TV Review - Vicious
|Ian McKellan (left) and Derek Jacobi in "Vicious"|
Ian McKellan (Gods and Monsters and The Lord of the Rings) plays Freddie, an actor who is not doing so well in his career and who probably hasn't ever done well in the past 50 years but he keeps at it and he certainly talks a good game, always self-aggrandizing.
Derek Jacobi (Love Is the Devil and Hamlet) plays Stuart, a retiree and pensioner whose profession is not overtly stated. At the start of every episode, he's on the phone with his mother who doesn't know he's gay. He has an old dog named Balthazar who is unseen and often presumed dead as he lay covered in his bed in the kitchen.
Frances de la Tour (The History Boys and Hugo) plays Violet, the best friend of the two men who despite her age or perhaps because of it is very sexual. She won't resist hitting on younger men or even going online to pursue relationships that way. She's witty and often suave.
Iwan Rheon (Misfits and Game of Thrones) plays Ash, the new neighbor who is young and sexy and tickles the fancy of the three older characters. He's not too bright. He's very sweet and good-natured, but comes to care for all three. He's simply the lovable idiot to be a foil to Freddie and Stuart.
Aside from the particular dynamics that Violet and Ash bring, the bulk of the comedy comes from the insult humor lobbied back-and-forth between Freddie and Stuart. That insult humor is as the title of the series suggests. In fact, the insult humor is downright mean.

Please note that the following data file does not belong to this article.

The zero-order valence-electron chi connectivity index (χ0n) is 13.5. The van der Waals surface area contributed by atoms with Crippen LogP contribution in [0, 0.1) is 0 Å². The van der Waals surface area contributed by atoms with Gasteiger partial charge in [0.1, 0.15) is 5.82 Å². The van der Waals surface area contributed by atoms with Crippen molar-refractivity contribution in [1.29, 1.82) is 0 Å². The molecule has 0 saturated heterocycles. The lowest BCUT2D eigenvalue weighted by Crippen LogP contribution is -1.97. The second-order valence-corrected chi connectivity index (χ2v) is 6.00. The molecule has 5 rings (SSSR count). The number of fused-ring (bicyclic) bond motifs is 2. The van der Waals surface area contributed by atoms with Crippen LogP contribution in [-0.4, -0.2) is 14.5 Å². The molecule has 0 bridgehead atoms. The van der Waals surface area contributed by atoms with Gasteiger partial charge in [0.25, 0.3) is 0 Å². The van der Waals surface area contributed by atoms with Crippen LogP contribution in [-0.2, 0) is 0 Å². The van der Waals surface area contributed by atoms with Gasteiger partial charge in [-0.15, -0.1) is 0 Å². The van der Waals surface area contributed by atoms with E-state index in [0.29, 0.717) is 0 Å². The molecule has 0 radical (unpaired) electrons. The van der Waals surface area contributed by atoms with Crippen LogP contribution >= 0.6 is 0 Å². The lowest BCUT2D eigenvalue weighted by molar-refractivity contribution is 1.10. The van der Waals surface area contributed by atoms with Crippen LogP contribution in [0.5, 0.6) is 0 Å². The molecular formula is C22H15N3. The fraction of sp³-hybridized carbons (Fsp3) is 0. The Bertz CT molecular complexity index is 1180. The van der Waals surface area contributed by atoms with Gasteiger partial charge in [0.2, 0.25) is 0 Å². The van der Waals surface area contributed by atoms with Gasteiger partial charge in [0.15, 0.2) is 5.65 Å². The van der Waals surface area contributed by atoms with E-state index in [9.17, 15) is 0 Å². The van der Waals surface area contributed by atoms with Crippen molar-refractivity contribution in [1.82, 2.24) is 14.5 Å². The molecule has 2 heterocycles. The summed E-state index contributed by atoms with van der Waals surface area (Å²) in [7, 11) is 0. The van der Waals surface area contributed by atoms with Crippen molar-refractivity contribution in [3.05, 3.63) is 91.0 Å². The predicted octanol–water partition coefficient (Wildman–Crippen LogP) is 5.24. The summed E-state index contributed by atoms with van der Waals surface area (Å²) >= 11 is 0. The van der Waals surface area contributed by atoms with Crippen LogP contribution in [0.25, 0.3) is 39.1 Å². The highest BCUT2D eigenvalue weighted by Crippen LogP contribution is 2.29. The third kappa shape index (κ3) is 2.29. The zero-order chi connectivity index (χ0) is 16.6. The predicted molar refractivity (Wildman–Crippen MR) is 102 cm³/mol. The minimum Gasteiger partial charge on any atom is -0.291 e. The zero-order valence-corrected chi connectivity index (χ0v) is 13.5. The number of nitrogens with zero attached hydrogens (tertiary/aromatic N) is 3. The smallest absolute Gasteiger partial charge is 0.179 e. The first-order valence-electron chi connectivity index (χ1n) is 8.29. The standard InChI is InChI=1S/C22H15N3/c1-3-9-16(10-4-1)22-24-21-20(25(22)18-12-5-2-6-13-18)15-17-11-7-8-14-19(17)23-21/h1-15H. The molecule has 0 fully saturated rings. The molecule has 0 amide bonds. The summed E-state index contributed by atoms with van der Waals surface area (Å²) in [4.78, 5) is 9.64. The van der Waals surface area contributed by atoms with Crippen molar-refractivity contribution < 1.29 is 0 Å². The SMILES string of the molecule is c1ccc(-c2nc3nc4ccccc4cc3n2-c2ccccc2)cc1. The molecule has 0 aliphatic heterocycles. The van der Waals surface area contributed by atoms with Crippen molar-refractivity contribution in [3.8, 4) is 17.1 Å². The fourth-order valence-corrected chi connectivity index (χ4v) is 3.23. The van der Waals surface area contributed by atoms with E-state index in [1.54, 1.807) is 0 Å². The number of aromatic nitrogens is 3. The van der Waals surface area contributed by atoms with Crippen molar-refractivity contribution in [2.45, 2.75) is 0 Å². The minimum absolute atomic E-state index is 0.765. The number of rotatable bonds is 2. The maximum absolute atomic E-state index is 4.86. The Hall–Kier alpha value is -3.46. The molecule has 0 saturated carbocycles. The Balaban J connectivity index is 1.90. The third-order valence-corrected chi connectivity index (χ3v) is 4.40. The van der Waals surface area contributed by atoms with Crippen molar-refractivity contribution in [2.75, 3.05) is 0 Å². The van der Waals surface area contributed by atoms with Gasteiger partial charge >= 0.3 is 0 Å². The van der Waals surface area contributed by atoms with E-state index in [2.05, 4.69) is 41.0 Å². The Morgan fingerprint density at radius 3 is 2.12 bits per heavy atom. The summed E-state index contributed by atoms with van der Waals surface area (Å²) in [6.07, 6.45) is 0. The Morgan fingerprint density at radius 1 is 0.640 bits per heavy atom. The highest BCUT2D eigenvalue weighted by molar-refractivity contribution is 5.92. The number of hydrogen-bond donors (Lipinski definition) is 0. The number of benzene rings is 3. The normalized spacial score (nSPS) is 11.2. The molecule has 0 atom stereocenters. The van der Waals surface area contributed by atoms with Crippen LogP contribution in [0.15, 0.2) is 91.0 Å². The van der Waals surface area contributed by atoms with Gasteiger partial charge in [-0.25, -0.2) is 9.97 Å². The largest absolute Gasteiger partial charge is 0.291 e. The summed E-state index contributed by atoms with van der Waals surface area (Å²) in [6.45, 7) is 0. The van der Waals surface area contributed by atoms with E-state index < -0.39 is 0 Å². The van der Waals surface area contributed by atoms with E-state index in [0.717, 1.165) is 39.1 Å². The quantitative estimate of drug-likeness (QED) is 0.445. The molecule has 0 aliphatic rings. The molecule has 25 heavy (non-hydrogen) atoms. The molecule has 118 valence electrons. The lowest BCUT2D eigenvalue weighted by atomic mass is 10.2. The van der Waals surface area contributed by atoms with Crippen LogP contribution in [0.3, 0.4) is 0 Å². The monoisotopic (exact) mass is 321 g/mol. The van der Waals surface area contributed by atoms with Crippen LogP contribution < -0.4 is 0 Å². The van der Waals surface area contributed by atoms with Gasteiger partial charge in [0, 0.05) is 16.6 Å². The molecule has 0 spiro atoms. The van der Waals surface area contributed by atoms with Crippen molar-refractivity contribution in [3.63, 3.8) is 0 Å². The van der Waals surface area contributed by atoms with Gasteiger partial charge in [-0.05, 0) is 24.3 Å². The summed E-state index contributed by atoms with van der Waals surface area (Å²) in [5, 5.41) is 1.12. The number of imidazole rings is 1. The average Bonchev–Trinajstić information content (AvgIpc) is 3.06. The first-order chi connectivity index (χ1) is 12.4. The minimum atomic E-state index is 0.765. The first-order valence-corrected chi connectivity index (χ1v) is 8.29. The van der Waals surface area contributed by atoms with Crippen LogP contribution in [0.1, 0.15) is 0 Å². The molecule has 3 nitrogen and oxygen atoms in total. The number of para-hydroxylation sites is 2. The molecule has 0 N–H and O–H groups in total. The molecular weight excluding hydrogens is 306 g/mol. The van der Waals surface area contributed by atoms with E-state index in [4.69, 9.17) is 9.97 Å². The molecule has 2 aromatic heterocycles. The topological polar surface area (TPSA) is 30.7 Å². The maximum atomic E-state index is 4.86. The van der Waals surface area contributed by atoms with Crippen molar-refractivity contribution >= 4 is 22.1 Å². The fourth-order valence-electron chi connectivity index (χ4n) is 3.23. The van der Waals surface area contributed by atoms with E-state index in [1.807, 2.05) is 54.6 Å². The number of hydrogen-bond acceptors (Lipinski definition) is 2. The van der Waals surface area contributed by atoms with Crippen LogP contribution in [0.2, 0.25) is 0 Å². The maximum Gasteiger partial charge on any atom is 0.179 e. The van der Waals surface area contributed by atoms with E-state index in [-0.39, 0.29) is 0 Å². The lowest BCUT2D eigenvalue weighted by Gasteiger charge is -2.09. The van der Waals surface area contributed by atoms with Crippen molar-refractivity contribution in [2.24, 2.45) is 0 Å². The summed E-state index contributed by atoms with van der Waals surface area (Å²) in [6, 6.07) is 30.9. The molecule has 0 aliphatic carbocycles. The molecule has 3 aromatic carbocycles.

The trick by the end of the series is not to have the audience walking away wondering why these two are together. The two recognize that their insult humor is exactly that, and they aren't really trying to hurt each other. Their words are loud and over-the-top but their actions are even louder and even more over-the-top, and their actions demonstrate a love and respect.
That's always the undercurrent, but it's simply caked in this viciousness that some might call a brutal honesty that at old age most are afforded. It might not be proper but it's probably freeing.
Written by Gary Janetti (Will & Grace and Family Guy) and Mark Ravenhill, it's freeing for them to craft some clever lines. They're gut punches and low blows, but I think the makers of the show appropriately chose as the theme song "Never Can Say Goodbye," covered in a gay way by The Communards in 1987. Even though the full lyrics aren't heard, those lyrics in part encompass the spirit here.
Five Stars out of Five.
Running Time: 30 mins.
Available on PBS on Demand and DVD.